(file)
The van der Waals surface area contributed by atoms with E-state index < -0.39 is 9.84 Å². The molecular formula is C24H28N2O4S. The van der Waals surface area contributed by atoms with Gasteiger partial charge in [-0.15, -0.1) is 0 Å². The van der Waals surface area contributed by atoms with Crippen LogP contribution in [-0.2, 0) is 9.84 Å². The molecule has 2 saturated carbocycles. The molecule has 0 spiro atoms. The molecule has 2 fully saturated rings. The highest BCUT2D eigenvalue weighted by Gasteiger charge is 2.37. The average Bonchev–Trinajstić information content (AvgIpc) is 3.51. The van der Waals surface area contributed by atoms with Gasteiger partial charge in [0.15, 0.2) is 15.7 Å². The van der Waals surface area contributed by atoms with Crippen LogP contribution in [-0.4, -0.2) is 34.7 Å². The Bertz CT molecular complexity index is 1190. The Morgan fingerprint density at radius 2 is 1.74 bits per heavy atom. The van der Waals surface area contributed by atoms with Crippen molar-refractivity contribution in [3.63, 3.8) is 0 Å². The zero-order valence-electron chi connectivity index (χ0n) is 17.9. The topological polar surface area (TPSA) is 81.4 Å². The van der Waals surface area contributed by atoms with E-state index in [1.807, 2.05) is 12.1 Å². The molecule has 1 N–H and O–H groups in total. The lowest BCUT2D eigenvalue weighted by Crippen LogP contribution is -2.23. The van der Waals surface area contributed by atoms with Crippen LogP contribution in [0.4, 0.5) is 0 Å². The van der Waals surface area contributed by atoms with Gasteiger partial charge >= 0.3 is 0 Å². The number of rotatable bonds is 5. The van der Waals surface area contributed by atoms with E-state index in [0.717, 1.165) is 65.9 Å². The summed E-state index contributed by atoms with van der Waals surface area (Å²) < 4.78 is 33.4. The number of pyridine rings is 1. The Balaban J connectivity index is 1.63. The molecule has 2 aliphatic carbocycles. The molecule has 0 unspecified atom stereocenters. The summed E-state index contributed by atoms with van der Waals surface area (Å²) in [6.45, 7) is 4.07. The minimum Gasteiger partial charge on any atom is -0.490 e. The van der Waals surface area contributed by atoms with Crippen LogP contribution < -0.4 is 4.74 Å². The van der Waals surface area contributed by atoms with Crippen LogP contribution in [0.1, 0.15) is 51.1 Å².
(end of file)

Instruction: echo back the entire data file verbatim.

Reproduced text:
The van der Waals surface area contributed by atoms with E-state index < -0.39 is 9.84 Å². The molecular formula is C24H28N2O4S. The van der Waals surface area contributed by atoms with Gasteiger partial charge in [-0.15, -0.1) is 0 Å². The van der Waals surface area contributed by atoms with Crippen LogP contribution in [-0.2, 0) is 9.84 Å². The molecule has 2 saturated carbocycles. The molecule has 0 spiro atoms. The molecule has 2 fully saturated rings. The highest BCUT2D eigenvalue weighted by Gasteiger charge is 2.37. The average Bonchev–Trinajstić information content (AvgIpc) is 3.51. The van der Waals surface area contributed by atoms with Gasteiger partial charge in [0.15, 0.2) is 15.7 Å². The van der Waals surface area contributed by atoms with Crippen LogP contribution in [-0.4, -0.2) is 34.7 Å². The Bertz CT molecular complexity index is 1190. The Morgan fingerprint density at radius 2 is 1.74 bits per heavy atom. The van der Waals surface area contributed by atoms with Crippen molar-refractivity contribution in [3.63, 3.8) is 0 Å². The zero-order valence-electron chi connectivity index (χ0n) is 17.9. The topological polar surface area (TPSA) is 81.4 Å². The van der Waals surface area contributed by atoms with E-state index in [1.807, 2.05) is 12.1 Å². The molecule has 1 N–H and O–H groups in total. The lowest BCUT2D eigenvalue weighted by Crippen LogP contribution is -2.23. The van der Waals surface area contributed by atoms with Crippen LogP contribution in [0.4, 0.5) is 0 Å². The van der Waals surface area contributed by atoms with Gasteiger partial charge >= 0.3 is 0 Å². The number of rotatable bonds is 5. The van der Waals surface area contributed by atoms with E-state index in [0.717, 1.165) is 65.9 Å². The summed E-state index contributed by atoms with van der Waals surface area (Å²) < 4.78 is 33.4. The number of pyridine rings is 1. The Balaban J connectivity index is 1.63. The molecule has 2 aliphatic carbocycles. The molecule has 0 unspecified atom stereocenters. The summed E-state index contributed by atoms with van der Waals surface area (Å²) in [6.45, 7) is 4.07. The minimum Gasteiger partial charge on any atom is -0.490 e. The van der Waals surface area contributed by atoms with Crippen LogP contribution < -0.4 is 4.74 Å². The van der Waals surface area contributed by atoms with Crippen LogP contribution in [0.1, 0.15) is 51.1 Å².